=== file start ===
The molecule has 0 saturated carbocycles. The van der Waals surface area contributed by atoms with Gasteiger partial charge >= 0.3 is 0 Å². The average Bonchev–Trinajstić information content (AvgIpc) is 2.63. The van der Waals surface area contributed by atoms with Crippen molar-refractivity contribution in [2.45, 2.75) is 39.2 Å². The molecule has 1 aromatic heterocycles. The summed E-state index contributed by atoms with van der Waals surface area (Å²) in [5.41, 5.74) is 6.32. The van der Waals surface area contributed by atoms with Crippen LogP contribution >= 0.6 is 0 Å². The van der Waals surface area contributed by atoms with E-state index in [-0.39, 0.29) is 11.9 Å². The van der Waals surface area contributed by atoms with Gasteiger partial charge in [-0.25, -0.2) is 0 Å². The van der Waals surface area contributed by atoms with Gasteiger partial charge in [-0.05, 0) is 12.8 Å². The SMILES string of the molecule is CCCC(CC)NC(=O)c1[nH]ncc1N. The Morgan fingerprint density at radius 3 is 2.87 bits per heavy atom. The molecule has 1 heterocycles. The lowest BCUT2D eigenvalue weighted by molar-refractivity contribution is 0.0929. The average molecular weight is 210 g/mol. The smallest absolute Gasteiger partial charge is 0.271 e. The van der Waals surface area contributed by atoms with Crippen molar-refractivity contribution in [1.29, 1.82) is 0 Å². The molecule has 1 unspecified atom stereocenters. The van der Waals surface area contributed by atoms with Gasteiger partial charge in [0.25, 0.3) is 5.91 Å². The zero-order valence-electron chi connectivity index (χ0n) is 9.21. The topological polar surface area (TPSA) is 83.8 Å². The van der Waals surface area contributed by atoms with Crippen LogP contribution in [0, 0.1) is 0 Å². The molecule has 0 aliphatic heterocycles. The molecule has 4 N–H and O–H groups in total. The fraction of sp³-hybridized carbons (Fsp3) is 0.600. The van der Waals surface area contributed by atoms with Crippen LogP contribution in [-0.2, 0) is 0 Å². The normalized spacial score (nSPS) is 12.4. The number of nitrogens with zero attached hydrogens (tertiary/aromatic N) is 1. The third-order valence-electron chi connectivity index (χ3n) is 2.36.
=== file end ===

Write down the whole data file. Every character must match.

The molecule has 0 saturated carbocycles. The van der Waals surface area contributed by atoms with Gasteiger partial charge >= 0.3 is 0 Å². The average Bonchev–Trinajstić information content (AvgIpc) is 2.63. The van der Waals surface area contributed by atoms with Crippen molar-refractivity contribution in [2.45, 2.75) is 39.2 Å². The molecule has 1 aromatic heterocycles. The summed E-state index contributed by atoms with van der Waals surface area (Å²) in [5.41, 5.74) is 6.32. The van der Waals surface area contributed by atoms with Crippen LogP contribution >= 0.6 is 0 Å². The van der Waals surface area contributed by atoms with E-state index in [-0.39, 0.29) is 11.9 Å². The van der Waals surface area contributed by atoms with Gasteiger partial charge in [-0.25, -0.2) is 0 Å². The van der Waals surface area contributed by atoms with Gasteiger partial charge in [-0.05, 0) is 12.8 Å². The SMILES string of the molecule is CCCC(CC)NC(=O)c1[nH]ncc1N. The Morgan fingerprint density at radius 3 is 2.87 bits per heavy atom. The molecule has 1 heterocycles. The lowest BCUT2D eigenvalue weighted by molar-refractivity contribution is 0.0929. The average molecular weight is 210 g/mol. The smallest absolute Gasteiger partial charge is 0.271 e. The van der Waals surface area contributed by atoms with Crippen molar-refractivity contribution in [1.29, 1.82) is 0 Å². The molecule has 1 unspecified atom stereocenters. The van der Waals surface area contributed by atoms with Gasteiger partial charge in [0.25, 0.3) is 5.91 Å². The zero-order valence-electron chi connectivity index (χ0n) is 9.21. The topological polar surface area (TPSA) is 83.8 Å². The van der Waals surface area contributed by atoms with Crippen LogP contribution in [0, 0.1) is 0 Å². The molecule has 0 aliphatic heterocycles. The molecule has 4 N–H and O–H groups in total. The fraction of sp³-hybridized carbons (Fsp3) is 0.600. The van der Waals surface area contributed by atoms with Crippen LogP contribution in [-0.2, 0) is 0 Å². The normalized spacial score (nSPS) is 12.4. The number of nitrogens with zero attached hydrogens (tertiary/aromatic N) is 1. The third-order valence-electron chi connectivity index (χ3n) is 2.36.